Attempted operative vaginal delivery vs repeat cesarean in the second stage among women undergoing a trial of labor after cesarean delivery.Am J Obstet Gynecol 2017; 216(4):407.e1-407.e5AJ
It is not well-characterized whether attempting operative vaginal delivery is a safe and effective alternative among women who undergo a trial of labor after cesarean delivery who are unable to complete second-stage labor with a spontaneous vaginal delivery.
The purpose of this study was to compare maternal and neonatal outcomes that are associated with attempted operative vaginal delivery with those that are associated with second-stage repeat cesarean delivery without an operative vaginal delivery attempt among women who undergo a trial of labor after cesarean delivery.
This is a retrospective secondary analysis of data from Cesarean Registry of the Eunice Kennedy Shriver National Institute of Child Health and Human Development Maternal-Fetal Medicine Units Network. Women who underwent a trial of labor after cesarean delivery who were at least 36 weeks gestation were eligible for analysis if they had a live, singleton, nonanomalous gestation in cephalic presentation and reached second-stage labor (defined as complete cervical dilation) with a fetal station of at least +2. The data for women who had an attempted operative vaginal delivery with either forceps or vacuum were compared with those of women who underwent second stage repeat cesarean delivery without operative vaginal delivery attempt. Outcomes of maternal and neonatal complications were compared between groups with bivariable and multivariable analyses.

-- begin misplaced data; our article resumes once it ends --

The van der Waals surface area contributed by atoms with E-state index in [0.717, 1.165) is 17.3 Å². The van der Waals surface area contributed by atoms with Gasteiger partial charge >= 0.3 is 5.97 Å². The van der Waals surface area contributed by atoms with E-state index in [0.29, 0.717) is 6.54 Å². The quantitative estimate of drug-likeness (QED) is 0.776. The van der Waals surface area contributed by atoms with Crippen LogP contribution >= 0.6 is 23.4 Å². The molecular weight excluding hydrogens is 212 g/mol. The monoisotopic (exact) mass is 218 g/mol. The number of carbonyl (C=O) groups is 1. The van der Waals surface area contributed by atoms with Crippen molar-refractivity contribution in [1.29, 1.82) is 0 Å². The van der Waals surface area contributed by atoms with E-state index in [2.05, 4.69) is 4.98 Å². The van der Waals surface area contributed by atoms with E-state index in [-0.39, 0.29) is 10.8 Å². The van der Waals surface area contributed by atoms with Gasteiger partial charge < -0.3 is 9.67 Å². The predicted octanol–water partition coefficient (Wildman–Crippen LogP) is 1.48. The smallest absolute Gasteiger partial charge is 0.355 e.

Of 1230 women whose cases were eligible for analysis, 945 women (76.8%) had an attempted operative vaginal delivery. Of those who underwent attempted operative vaginal delivery, 914 women (96.7%) achieved a vaginal delivery. Women who attempted operative vaginal delivery had a lower mean body mass index (30.4±6.0 vs 31.8±5.9 kg/m2; P=.001) and gestational age (39.5±1.3 vs 39.8±1.2 weeks; P=.012) at delivery and were more likely to be of non-Hispanic black race (30.0% vs 22.1%; P=.002), to have had a previous vaginal delivery (34.9% vs 20.4%; P<.001), and to have fetal descent greater than +2 station at complete dilation (55.6% vs 16.8%; P<.001) and were less likely to have chorioamnionitis (6.8% vs 19.3%; P<.001). The frequency of endometritis was significantly lower among women who had an attempted operative vaginal delivery compared with those who had repeat cesarean delivery (2.5% vs 9.1%; P<.001). However, other serious maternal or neonatal adverse outcomes were not statistically different between the groups. These findings persisted after adjustment for potential confounders.
In the setting of a trial of labor after cesarean delivery in the second stage with a fetal station of at least +2, attempted operative vaginal delivery resulted in a vaginal birth after cesarean delivery in most women and was not associated with increased adverse maternal and neonatal outcomes but was associated with a reduced frequency of endometritis compared with repeat cesarean delivery without operative vaginal delivery attempt.